# Monkeys and Typewriters

Suppose that there is a certain collected works of plays that is N symbols long in the following sense: a "symbol" is one of the 26 letters of the alphabet, a line break, period, space, or a colon; in other words there are 30 possible symbols.

If "a monkey" randomly "types" 1 of these 30 symbols at a rate of one per second, how long will it take M monkeys working at this rate, on average, for one of them to randomly write this specific N symbol long collected works?

For clarity let me state that I am assuming each monkey ceaselessly types random symbols at this rate, and unless a monkey immediately types the right things, the collected works will be preceded by gibberish.

-
They are more likely to start bashing the keyboard. en.wikipedia.org/wiki/Infinite_monkey_theorem#Real_monkeys –  Baby Dragon Mar 9 '13 at 0:19

We will estimate the probability for a "generic" string. The number of occurrences of the string in any given monkey's output is roughly distributed Poisson with $\lambda = 30^{-N}$. The time until the first event happens is thus roughly distributed exponentially with rate $\lambda = 30^{-N}$. The minimum of $M$ such processes is also distributed exponentially with rate $\lambda = M/30^N$. Thus the expected time is roughly $30^N/M$.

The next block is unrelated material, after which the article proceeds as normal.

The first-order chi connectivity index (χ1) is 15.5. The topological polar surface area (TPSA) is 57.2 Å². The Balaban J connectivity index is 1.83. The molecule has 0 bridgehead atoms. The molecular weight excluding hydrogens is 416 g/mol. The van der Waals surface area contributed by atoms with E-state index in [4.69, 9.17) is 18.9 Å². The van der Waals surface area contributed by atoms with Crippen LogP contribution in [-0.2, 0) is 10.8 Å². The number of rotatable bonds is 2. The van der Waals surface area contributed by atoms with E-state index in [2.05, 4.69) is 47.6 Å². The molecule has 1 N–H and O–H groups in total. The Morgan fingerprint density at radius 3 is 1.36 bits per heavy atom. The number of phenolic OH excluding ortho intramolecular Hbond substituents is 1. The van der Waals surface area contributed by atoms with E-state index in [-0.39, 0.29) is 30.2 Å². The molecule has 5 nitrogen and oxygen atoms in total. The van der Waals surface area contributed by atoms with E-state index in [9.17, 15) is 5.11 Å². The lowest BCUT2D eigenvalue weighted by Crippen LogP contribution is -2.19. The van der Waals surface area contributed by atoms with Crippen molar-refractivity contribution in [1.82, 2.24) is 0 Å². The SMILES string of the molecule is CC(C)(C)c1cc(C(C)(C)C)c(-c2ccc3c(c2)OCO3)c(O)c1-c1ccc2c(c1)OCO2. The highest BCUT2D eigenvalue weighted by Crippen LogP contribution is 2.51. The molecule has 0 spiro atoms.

The same estimate can be obtained if we calculate the expected number of appearances. The expected number of appearances in any given monkey's stream for the first $t+M-1$ characters is $t/30^N$. For $M$ monkeys, it is $tM/30^N$. This is $1$ for $t = 30^N/M$, and this gives a rough estimate for the actual expectation.

In fact, assuming that the string "doesn't overlap with itself", we can get an exact expression for the expectation (depending only on $N$ and $M$) using Theorem 1.1 in "String overlaps, pattern matching, and nontransitive games" (Guibas and Odlyzko '81), which gives a generating function for the probability that a given monkey is not done after $t$ steps.

The paper also gives an expression for "non-generic" strings and for multiple strings, but the collected works are not going to overlap themselves; even if they do, it will probably have only a slight effect on the probabilities.

-

Unfortunately, an exact answer will depend on the specific sequence of $N$ symbols. To see why, take a simple example in which you only have two possible symbols, A and B, with $N = 2$, and only one monkey. Compare the expected times until the monkey types the sequence AA vs. the sequence BA. Unless the monkey types AA at the very beginning (with probability $\frac{1}{4}$), the first time AA appears the BA sequence must have already occurred. So the latter sequence will have the shorter expected time.

There are lots of these sorts of counterintuitive results about the likelihood of seeing a certain sequence before another certain sequence and about the expected time until a sequence is first seen. For more information, see MathWorld's entry on Coin Tossing, or, for even more information, the article "Penney Ante" that appeared in the UMAP Journal.

Now, if $N$ is large and the symbols are assumed to be evenly distributed in the target sequence, maybe you can avoid the problems with the two-symbol and unevenly distributed example I gave here. Or, if you force each monkey to stop after typing exactly $N$ symbols, check to see if they have typed the target sequence, and then have them start over again from scratch if they have not, then you can definitely avoid these problems. (For more on the latter, see this article "Infinite Monkey Business".)

-